Those who know Elspeth would describe her as someone leading a busy, active life. An artist with a focus on both painting and t-shirt design; a full-time employee at an office; a cyclist; a keen walker; a competitive rower who won an over 60s gold medal in the 2019 World Skiff Championships. Elspeth is someone used to being out and about.
However, since contracting Covid-19 in May 2020, Elspeth has been struggling with Long Covid.
“It felt like I had flu for a couple of weeks. And then I started to feel better again and I went back to cycling and swimming, and I thought that was it – it had passed.
But then, a few weeks later, I started to have difficulty breathing and it went from there. I was in so much pain, my whole body felt inflamed. I was fatigued like I had never been before. I experienced brain fog, stomach pain, headaches and insomnia.
I thought I was going mad. I’d had Covid. It was gone! Why had all these weird things started happening? Was I having a mental breakdown? I kept looking at social media and the news, trying to see if anyone else was experiencing this. I read an article by Paul Garner [Professor at Liverpool School of Tropical Diseases] where he described his own experience after Covid and I thought ‘that’s it!’ He mentioned a Facebook support group which I looked up. Suddenly I knew it wasn’t all in my head, other people were experiencing this too, but nobody knew what to do.
After two months of this, a woman from my rowing group told me about Thistle. She had also been struggling after having Covid and said Thistle had been really helpful. I was so fed up – anytime I started to feel a little better I just wanted to be better. I wanted to go back to work. I was desperate to find someone who could tell me something – how to get on with living.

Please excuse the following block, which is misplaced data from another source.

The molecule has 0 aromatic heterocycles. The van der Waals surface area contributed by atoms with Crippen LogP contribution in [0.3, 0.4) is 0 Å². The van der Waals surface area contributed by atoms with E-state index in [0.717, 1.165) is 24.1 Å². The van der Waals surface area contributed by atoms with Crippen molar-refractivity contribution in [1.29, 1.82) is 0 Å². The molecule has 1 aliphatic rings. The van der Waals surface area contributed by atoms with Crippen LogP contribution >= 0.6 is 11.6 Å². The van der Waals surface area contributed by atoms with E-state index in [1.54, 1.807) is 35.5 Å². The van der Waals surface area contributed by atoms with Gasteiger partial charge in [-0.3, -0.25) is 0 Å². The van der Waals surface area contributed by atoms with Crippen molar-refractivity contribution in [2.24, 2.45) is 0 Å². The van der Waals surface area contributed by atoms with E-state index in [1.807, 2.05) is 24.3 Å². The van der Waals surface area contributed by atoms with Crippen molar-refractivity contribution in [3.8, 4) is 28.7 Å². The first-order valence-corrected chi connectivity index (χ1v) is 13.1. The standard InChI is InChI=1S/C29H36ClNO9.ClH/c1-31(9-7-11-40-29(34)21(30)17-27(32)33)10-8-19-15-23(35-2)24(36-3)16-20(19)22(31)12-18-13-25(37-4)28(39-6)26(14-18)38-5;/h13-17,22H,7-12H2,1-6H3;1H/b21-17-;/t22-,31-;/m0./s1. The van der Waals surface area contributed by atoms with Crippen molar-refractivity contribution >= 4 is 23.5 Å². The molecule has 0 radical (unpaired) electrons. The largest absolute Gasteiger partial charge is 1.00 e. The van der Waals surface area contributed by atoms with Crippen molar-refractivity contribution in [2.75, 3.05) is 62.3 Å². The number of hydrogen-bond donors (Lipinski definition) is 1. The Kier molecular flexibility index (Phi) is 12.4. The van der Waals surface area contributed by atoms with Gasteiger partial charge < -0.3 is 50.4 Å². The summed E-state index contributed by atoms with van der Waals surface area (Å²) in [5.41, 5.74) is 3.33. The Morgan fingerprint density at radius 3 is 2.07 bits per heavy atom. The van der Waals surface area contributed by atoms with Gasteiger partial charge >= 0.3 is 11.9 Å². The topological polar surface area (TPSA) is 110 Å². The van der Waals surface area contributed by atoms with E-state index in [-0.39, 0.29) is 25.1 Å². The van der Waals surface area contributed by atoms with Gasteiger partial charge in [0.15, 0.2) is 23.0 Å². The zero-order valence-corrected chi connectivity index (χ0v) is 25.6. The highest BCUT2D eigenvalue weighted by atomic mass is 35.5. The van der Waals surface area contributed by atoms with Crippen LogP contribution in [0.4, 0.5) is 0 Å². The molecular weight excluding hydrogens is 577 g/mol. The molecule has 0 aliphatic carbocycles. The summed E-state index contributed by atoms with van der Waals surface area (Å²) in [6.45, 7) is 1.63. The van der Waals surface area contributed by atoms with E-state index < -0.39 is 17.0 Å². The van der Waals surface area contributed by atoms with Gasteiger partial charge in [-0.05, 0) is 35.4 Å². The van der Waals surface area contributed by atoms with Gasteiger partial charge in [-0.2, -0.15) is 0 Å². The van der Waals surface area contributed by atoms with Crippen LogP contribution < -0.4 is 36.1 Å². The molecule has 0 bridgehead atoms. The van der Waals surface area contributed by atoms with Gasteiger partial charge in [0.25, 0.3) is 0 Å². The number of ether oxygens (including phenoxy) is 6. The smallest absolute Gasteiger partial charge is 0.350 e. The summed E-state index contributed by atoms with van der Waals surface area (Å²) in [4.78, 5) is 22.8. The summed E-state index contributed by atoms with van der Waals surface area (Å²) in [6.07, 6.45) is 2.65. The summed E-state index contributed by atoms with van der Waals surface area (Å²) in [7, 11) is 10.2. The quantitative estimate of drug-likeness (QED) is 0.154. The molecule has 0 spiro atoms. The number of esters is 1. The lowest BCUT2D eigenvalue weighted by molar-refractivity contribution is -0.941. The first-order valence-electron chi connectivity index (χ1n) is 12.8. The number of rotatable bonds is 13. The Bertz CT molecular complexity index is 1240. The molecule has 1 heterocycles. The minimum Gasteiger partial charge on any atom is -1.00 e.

Before the Thistle appointment, the practitioner phoned in advance and asked me to have a think about what my hopes were for the session. It was nice to feel proactive; being asked those questions in advance was a great starting point for the conversation. I’d been on a rollercoaster of trying things and being set back, and I wanted to be able to look to the future again – to going back to work and rowing.
It was so nice to speak to someone who understood what I was trying to deal with. I realised I was always thinking I ‘should’ or ‘must’ do certain things and I had to reset my expectations. It was really helpful to me. It was almost like being given permission to convalesce at the rate I needed. Feeling you ‘should’ be well again can make you feel like a failure for not getting better, it gets you down a bit. I started to realise that on days I felt I’d done nothing, I’d actually done a few things. I needed to start treating myself as I would a friend, be a bit kinder to myself.
With support from Thistle, I've found ways to manage my recovery. I plan my days. If there are three things I want to do, I schedule rest time in between them. It lets me focus and do things again. I bought a Fitbit to help me count my steps. If there was a day I could do 4000, I would do 3000 instead. My breathlessness disappeared, and that made a big difference. I know I can keep building myself up if I carefully pace.”
Nine months on from coming to Thistle, Elspeth is looking ahead to the future.
“I am back walking, doing yoga and rowing with Newhaven Coastal and Eastern Amateur Rowing Clubs. I went back to work on a phased return last November – at first I had terrible brain fog and couldn’t even remember how to switch the computer on! My employer, Sight Scotland, was brilliant and got occupational health involved and I am now back full-time in my role as a document transcriber. I also became a grandmother for the first time to my gorgeous granddaughter. It’s made such a difference speaking to someone who is understanding and can give you advice that is helpful.”
You can help us ensure support is available for people who, like Elspeth, want to regain control and live the life they want: